• Cash Tax Rate
  • Incremental Capital Expenditure
  • Investment in Working Capital
  • Cost of Capital
  • Competitive Advantage Period

Looking at some of these elements also makes it clear that short term profit maximization doesn't necessarily increase shareholder value. Most notably, the competitive advantage period takes care of this: if a business sells sub-standard products to reduce cost and make a quick profit, it damages its reputation and therefore destroys competitive advantage in the future. The same holds true for businesses that neglect research or investment in motivated and well-trained employees. Shareholders, analysts and the media will usually find out about these issues and therefore reduce the price they are prepared to pay for shares of this business. This more detailed concept therefore gets rid of some of the issues (though not all of them) indicated in the next section (criticism).

Based on these 7 components, all functions of a business plan and show how they influence shareholder value. A prominent tool for any department or function to prove its value are so called shareholder value maps that link their activities to one or several of these seven components. So, you can find HR shareholder value maps, R&D shareholder value maps, etc.


The sole concentration on shareholder value has been widely criticized. While shareholder value benefits the owners of a corporation financially, it does not provide a clear measure of social issues like employment, environmental issues, or ethical business practices. A management decision can maximize shareholder value while lowering the welfare of third parties.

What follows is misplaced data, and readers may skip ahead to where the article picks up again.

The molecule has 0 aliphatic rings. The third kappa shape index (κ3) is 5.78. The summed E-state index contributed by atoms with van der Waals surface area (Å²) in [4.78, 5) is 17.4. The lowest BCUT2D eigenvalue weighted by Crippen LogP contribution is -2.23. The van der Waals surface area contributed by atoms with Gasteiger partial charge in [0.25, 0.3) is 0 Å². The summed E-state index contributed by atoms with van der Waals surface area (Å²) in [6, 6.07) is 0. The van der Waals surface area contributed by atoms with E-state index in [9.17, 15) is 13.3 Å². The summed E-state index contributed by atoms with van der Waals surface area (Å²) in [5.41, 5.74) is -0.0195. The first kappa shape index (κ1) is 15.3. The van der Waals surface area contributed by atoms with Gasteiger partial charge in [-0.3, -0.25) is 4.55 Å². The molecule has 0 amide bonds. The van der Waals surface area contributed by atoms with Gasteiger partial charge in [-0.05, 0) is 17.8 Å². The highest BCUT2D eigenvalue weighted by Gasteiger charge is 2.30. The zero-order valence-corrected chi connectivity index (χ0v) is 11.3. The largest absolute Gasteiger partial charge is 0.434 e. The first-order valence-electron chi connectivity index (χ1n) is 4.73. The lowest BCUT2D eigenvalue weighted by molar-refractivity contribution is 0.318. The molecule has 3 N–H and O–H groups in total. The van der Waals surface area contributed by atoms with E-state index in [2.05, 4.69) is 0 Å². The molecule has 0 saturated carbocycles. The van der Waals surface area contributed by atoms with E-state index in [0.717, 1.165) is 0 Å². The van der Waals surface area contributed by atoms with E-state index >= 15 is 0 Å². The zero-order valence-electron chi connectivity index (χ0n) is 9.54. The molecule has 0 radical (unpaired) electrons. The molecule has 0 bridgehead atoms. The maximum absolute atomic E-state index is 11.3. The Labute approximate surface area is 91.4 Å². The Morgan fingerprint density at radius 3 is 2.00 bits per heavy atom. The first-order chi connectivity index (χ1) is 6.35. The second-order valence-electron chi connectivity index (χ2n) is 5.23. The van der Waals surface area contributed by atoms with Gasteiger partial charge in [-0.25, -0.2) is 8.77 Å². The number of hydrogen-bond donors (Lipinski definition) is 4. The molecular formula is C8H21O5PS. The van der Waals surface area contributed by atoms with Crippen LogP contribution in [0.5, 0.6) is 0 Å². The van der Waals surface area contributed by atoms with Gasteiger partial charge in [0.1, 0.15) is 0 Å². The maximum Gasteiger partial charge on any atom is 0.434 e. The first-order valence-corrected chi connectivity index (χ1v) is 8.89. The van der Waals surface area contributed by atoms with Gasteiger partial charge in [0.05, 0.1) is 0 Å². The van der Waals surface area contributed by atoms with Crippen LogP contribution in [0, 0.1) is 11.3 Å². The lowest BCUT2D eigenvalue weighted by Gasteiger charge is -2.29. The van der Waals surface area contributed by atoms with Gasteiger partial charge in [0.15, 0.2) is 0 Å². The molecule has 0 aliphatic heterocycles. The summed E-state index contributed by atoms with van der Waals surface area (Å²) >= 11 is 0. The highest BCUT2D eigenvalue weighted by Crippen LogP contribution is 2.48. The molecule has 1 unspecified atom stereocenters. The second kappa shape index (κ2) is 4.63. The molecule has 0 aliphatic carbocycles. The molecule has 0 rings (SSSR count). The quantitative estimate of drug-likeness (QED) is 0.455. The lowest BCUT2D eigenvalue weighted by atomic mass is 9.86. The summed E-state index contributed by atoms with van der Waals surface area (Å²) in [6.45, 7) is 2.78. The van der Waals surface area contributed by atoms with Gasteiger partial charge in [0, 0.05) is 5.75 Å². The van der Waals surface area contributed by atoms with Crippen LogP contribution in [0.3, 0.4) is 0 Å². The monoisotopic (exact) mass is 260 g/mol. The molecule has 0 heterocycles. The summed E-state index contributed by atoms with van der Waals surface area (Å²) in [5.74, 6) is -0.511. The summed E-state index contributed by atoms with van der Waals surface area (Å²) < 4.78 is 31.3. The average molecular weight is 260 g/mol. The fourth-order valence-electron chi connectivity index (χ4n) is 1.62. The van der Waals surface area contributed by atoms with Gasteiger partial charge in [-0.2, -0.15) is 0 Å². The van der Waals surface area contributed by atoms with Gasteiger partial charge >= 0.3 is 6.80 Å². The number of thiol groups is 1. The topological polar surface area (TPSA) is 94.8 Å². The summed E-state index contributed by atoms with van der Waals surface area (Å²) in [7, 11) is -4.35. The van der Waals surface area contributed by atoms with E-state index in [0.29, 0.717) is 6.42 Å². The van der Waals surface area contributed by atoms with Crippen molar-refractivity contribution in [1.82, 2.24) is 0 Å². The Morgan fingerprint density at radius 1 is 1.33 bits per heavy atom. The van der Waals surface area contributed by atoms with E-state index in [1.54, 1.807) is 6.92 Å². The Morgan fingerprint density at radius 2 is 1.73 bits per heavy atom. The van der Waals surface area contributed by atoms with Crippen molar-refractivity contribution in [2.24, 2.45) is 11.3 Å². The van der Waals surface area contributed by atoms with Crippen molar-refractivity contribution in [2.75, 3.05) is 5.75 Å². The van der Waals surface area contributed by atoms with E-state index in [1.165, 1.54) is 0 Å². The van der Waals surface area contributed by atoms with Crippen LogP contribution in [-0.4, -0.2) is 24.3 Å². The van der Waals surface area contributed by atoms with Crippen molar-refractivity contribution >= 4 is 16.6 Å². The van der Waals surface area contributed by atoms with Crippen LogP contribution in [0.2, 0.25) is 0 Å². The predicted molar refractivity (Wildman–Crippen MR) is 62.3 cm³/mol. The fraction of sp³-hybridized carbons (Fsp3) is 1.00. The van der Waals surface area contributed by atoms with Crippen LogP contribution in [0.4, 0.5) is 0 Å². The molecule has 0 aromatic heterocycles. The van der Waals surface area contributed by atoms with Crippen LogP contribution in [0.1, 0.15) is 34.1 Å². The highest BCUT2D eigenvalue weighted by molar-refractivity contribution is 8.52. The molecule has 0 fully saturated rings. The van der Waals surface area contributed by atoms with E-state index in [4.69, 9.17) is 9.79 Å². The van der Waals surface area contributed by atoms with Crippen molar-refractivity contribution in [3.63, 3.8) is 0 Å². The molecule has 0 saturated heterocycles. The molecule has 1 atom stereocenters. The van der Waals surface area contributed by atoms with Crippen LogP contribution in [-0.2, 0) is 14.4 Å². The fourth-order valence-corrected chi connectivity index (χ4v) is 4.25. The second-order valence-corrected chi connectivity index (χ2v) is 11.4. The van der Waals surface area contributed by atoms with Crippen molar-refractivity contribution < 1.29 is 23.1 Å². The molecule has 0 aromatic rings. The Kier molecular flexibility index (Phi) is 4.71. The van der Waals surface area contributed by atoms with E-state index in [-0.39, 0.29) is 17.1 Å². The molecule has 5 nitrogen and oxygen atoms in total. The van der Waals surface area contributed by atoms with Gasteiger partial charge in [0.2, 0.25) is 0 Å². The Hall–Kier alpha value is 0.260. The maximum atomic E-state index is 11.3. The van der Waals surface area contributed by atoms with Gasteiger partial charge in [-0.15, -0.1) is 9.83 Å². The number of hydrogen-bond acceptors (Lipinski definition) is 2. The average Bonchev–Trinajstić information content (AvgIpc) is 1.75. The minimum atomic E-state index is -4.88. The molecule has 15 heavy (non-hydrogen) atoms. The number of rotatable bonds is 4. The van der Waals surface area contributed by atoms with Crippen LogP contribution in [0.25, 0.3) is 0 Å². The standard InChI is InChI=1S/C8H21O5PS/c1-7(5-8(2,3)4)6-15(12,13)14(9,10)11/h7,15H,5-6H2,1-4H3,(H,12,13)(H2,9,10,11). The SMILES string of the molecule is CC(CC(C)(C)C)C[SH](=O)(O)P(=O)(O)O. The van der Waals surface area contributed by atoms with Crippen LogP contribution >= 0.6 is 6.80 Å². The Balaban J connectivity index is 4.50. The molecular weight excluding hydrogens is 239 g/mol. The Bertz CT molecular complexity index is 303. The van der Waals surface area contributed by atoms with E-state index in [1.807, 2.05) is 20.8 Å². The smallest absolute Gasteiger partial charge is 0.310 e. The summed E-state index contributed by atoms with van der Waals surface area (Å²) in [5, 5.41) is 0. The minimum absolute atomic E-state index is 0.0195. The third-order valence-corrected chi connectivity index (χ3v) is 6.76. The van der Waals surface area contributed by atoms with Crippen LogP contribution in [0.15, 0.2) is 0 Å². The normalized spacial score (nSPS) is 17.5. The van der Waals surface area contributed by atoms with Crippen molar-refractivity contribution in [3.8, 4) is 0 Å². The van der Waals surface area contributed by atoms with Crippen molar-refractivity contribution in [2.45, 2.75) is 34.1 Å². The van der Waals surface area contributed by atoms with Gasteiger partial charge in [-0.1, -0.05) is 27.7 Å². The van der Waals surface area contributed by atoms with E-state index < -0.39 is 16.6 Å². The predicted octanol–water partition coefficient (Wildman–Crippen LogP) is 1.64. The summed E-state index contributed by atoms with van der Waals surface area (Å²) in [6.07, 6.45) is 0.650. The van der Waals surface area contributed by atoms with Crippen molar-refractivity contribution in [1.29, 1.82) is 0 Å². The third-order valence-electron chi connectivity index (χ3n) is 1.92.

It can also disadvantage customers. For example, a company may, in the interests of enhancing shareholder value, cease to provide support for old, or even relatively new, products.

Alternative Definition based upon Criticism: Stakeholder Value

The intrinsic or extrinsic worth of a business measured by a combination of financial success, usefulness to society, and satisfaction of employees, the priorities determined by the makeup of the individuals and entities that together own the shares and direct the company. This is sometimes referred to as stakeholder value.

However, this concept is difficult to implement in practice because of the difficulty of determining equivalent measures for usefulness to society and satisfaction of employees. To give an example: how much additional "usefulness to society" should shareholders expect if they were to give up $100 million in shareholder return? In response to this criticism, defenders of the shareholder value concept argue that employee satisfaction and usefulness to society will ultimately translate into shareholder value.

See also


  1. ^ Financial Times 'Welch condemns share price focus' (13 March 2009)
  2. ^ Betsy Morris, 'Tearing up the Jack Welch playbook' (11.7.2006) Fortune at
  3. ^ See: "Corporate Financial Strategy", Ruth Bender, Keith Ward, 3rd edition, 2008, p. 17